FLORENCE, Texas -- Five Army Soldiers made a difference in how students at Florence Elementary School here hoist the American flag in the morning and lower it at day's end.

As part of Fort Hood, Texas' "Adopt-A-School" program, the U.S. Army Operational Test Command (OTC) provided flag etiquette training to fourth- and fifth-graders.

"The Soldiers did an absolute fantastic job talking about the responsibility of Soldiers, the meaning behind the flag, and why we honor the flag," said Kay Bradford, school principal.

"Our kiddos were listening intently. They all don't know flag etiquette," she continued. "I know they will remember how to do that because they were listening and they just fell on every single word those Soldiers were saying, out of respect."

Bradford said she used two students to handle flag duties, but after the training, she decided to have four.

"They were not folding the flag properly, but they were doing their very best understanding of how to do that, so I know that's going to be a huge change," she said.

"The students were managing, but -- you know what? To do the due honor that it deserves? We're ready for it now. It's a wonderful partnership to have with these Soldiers."

One volunteer Soldier talked about his crack at volunteering, and the upshot that came with.

"I was told last week, 'Hey be sure you're clear Friday because we got to go over to the school and show these kids the flag,'" said Sgt. 1st Class Ryan Neal, a research development test and evaluation non-commissioned with OTC's Maneuver Test Directorate.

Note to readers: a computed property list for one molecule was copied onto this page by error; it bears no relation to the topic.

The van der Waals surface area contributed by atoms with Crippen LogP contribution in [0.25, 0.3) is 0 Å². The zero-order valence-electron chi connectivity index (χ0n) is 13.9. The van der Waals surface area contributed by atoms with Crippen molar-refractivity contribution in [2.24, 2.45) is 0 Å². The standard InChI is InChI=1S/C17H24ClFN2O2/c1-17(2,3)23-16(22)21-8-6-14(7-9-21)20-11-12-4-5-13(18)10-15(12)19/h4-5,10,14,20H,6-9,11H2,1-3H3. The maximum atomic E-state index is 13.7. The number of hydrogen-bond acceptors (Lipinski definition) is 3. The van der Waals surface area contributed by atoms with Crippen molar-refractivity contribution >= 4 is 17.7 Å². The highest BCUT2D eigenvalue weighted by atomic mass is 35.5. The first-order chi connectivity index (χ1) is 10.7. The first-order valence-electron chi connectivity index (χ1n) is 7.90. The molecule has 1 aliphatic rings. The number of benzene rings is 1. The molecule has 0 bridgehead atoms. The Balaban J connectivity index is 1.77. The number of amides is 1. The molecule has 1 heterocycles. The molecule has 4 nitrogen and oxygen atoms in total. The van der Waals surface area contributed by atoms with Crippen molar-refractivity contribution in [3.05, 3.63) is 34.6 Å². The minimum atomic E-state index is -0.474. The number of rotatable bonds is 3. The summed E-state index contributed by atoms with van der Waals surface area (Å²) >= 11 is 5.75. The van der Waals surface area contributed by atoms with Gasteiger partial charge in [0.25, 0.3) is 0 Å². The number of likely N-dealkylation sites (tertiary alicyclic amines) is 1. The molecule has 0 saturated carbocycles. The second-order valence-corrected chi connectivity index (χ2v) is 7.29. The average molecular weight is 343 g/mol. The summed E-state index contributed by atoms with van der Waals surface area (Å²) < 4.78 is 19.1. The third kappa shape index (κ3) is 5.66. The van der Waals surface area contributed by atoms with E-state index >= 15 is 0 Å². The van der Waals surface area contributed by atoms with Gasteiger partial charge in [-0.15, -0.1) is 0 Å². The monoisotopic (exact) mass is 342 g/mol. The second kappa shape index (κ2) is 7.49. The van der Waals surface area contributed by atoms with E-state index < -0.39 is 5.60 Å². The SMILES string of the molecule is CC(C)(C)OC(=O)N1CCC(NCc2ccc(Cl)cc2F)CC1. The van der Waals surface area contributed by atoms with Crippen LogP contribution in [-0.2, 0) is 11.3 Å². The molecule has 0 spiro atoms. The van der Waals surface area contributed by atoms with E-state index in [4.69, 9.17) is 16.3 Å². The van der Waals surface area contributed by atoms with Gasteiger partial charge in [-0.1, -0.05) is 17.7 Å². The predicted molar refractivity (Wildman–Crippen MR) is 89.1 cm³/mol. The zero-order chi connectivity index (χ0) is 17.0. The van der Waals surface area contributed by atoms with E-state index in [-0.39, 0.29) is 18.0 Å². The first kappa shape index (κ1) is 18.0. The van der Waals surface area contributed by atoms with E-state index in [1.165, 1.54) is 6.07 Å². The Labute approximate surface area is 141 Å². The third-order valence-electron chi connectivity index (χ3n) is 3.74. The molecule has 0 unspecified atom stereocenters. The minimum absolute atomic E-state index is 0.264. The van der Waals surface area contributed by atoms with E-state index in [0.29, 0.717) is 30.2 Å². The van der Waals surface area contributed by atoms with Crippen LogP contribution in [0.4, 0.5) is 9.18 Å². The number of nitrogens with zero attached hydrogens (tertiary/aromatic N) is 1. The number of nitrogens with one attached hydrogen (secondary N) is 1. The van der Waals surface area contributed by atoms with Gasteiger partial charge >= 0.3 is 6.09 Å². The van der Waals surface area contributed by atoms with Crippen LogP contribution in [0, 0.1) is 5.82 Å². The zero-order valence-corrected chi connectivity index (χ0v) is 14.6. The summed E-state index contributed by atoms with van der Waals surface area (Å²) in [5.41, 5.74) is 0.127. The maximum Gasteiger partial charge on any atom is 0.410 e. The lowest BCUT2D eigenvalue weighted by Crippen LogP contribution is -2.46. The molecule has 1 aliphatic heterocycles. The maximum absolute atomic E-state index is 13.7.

"Sometimes, you get tasked. You don't get asked. You get tasked." he said with a laugh. "That's what we say in the Army. And, you know what? I know every one of us would come back next week if they let us.

"I didn't know it would be near as fun as it was."

Neal said the experience also gave him reason to talk to others about volunteering.

"Everybody's got the same 24 hours in their day," he said. "It just depends on how you want to spend it. Do you want to spend it on yourself, or do you want to spend it on someone else?

"If you wait around to get tasked, you may never get an opportunity," he said. "If you look around and you ask, then you probably have the opportunity. I'd bet there's not a grade school or community organization that wouldn't take a volunteer to come down and speak to the young folks. Without a doubt."

As the Army's only independent operational tester, OTC tests and assesses Army, joint, and multi-service war fighting systems in realistic operational environments, using typical Soldiers to determine whether the systems are effective, suitable, and survivable. OTC is required by public law to test major systems before they are fielded to its ultimate customer -- the American Soldier.